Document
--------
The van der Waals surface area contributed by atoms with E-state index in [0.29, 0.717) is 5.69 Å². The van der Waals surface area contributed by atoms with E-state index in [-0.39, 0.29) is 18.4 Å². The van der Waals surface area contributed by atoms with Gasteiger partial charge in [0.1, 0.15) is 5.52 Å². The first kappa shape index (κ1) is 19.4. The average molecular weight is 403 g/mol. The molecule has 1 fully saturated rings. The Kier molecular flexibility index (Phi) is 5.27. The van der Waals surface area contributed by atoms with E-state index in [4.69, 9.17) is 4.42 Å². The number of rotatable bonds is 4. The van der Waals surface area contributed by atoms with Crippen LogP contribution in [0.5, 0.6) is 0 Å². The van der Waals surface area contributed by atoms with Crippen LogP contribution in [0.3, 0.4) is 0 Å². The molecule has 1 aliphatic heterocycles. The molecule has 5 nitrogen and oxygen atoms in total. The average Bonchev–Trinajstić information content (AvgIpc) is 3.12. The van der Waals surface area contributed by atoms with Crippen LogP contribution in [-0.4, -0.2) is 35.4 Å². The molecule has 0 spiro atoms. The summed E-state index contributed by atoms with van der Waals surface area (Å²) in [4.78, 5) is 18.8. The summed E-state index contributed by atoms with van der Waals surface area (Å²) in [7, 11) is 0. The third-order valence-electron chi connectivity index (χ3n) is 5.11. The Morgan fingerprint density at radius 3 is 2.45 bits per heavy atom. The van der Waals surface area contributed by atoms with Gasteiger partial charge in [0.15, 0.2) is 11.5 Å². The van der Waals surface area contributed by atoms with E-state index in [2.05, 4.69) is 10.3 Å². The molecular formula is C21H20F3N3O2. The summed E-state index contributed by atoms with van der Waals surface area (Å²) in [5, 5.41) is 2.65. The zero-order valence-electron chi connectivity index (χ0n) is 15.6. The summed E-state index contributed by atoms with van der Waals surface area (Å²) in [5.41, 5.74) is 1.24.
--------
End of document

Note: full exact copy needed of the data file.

The van der Waals surface area contributed by atoms with E-state index in [0.29, 0.717) is 5.69 Å². The van der Waals surface area contributed by atoms with E-state index in [-0.39, 0.29) is 18.4 Å². The van der Waals surface area contributed by atoms with Gasteiger partial charge in [0.1, 0.15) is 5.52 Å². The first kappa shape index (κ1) is 19.4. The average molecular weight is 403 g/mol. The molecule has 1 fully saturated rings. The Kier molecular flexibility index (Phi) is 5.27. The van der Waals surface area contributed by atoms with E-state index in [4.69, 9.17) is 4.42 Å². The number of rotatable bonds is 4. The van der Waals surface area contributed by atoms with Crippen LogP contribution in [0.5, 0.6) is 0 Å². The van der Waals surface area contributed by atoms with Crippen LogP contribution in [0.3, 0.4) is 0 Å². The molecule has 1 aliphatic heterocycles. The molecule has 5 nitrogen and oxygen atoms in total. The average Bonchev–Trinajstić information content (AvgIpc) is 3.12. The van der Waals surface area contributed by atoms with Crippen LogP contribution in [-0.4, -0.2) is 35.4 Å². The molecule has 0 spiro atoms. The summed E-state index contributed by atoms with van der Waals surface area (Å²) in [4.78, 5) is 18.8. The summed E-state index contributed by atoms with van der Waals surface area (Å²) in [7, 11) is 0. The third-order valence-electron chi connectivity index (χ3n) is 5.11. The Morgan fingerprint density at radius 3 is 2.45 bits per heavy atom. The van der Waals surface area contributed by atoms with Gasteiger partial charge in [0.15, 0.2) is 11.5 Å². The van der Waals surface area contributed by atoms with E-state index in [2.05, 4.69) is 10.3 Å². The molecular formula is C21H20F3N3O2. The summed E-state index contributed by atoms with van der Waals surface area (Å²) in [5, 5.41) is 2.65. The zero-order valence-electron chi connectivity index (χ0n) is 15.6. The summed E-state index contributed by atoms with van der Waals surface area (Å²) in [5.41, 5.74) is 1.24.